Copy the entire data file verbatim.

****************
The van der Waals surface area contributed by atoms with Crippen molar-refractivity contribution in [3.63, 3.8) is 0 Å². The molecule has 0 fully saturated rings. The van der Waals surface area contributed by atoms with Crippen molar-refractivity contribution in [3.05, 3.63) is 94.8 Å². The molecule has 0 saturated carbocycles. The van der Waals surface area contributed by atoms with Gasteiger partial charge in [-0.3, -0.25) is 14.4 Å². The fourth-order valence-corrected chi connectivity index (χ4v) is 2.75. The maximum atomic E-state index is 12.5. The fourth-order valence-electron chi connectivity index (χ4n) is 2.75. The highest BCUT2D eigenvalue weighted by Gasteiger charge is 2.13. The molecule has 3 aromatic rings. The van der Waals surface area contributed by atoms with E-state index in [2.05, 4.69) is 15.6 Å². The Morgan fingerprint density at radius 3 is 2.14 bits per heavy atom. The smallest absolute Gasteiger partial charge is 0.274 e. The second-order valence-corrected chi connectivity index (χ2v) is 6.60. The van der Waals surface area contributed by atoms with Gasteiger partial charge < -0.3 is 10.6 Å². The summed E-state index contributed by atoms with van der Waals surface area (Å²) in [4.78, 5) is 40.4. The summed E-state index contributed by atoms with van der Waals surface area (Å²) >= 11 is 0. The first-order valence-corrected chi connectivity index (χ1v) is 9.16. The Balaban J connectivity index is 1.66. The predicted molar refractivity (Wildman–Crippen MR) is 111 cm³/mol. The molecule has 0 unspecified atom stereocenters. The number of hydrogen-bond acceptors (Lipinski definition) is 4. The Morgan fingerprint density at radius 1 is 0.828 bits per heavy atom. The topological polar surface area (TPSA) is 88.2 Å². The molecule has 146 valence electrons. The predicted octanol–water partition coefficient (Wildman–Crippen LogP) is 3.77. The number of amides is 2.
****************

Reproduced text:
The van der Waals surface area contributed by atoms with Crippen molar-refractivity contribution in [3.63, 3.8) is 0 Å². The molecule has 0 fully saturated rings. The van der Waals surface area contributed by atoms with Crippen molar-refractivity contribution in [3.05, 3.63) is 94.8 Å². The molecule has 0 saturated carbocycles. The van der Waals surface area contributed by atoms with Gasteiger partial charge in [-0.3, -0.25) is 14.4 Å². The fourth-order valence-corrected chi connectivity index (χ4v) is 2.75. The maximum atomic E-state index is 12.5. The fourth-order valence-electron chi connectivity index (χ4n) is 2.75. The highest BCUT2D eigenvalue weighted by Gasteiger charge is 2.13. The molecule has 3 aromatic rings. The van der Waals surface area contributed by atoms with E-state index in [2.05, 4.69) is 15.6 Å². The Morgan fingerprint density at radius 3 is 2.14 bits per heavy atom. The smallest absolute Gasteiger partial charge is 0.274 e. The second-order valence-corrected chi connectivity index (χ2v) is 6.60. The van der Waals surface area contributed by atoms with Gasteiger partial charge < -0.3 is 10.6 Å². The summed E-state index contributed by atoms with van der Waals surface area (Å²) in [4.78, 5) is 40.4. The summed E-state index contributed by atoms with van der Waals surface area (Å²) >= 11 is 0. The first-order valence-corrected chi connectivity index (χ1v) is 9.16. The Balaban J connectivity index is 1.66. The predicted molar refractivity (Wildman–Crippen MR) is 111 cm³/mol. The molecule has 0 unspecified atom stereocenters. The number of hydrogen-bond acceptors (Lipinski definition) is 4. The Morgan fingerprint density at radius 1 is 0.828 bits per heavy atom. The topological polar surface area (TPSA) is 88.2 Å². The molecule has 146 valence electrons. The predicted octanol–water partition coefficient (Wildman–Crippen LogP) is 3.77. The number of amides is 2.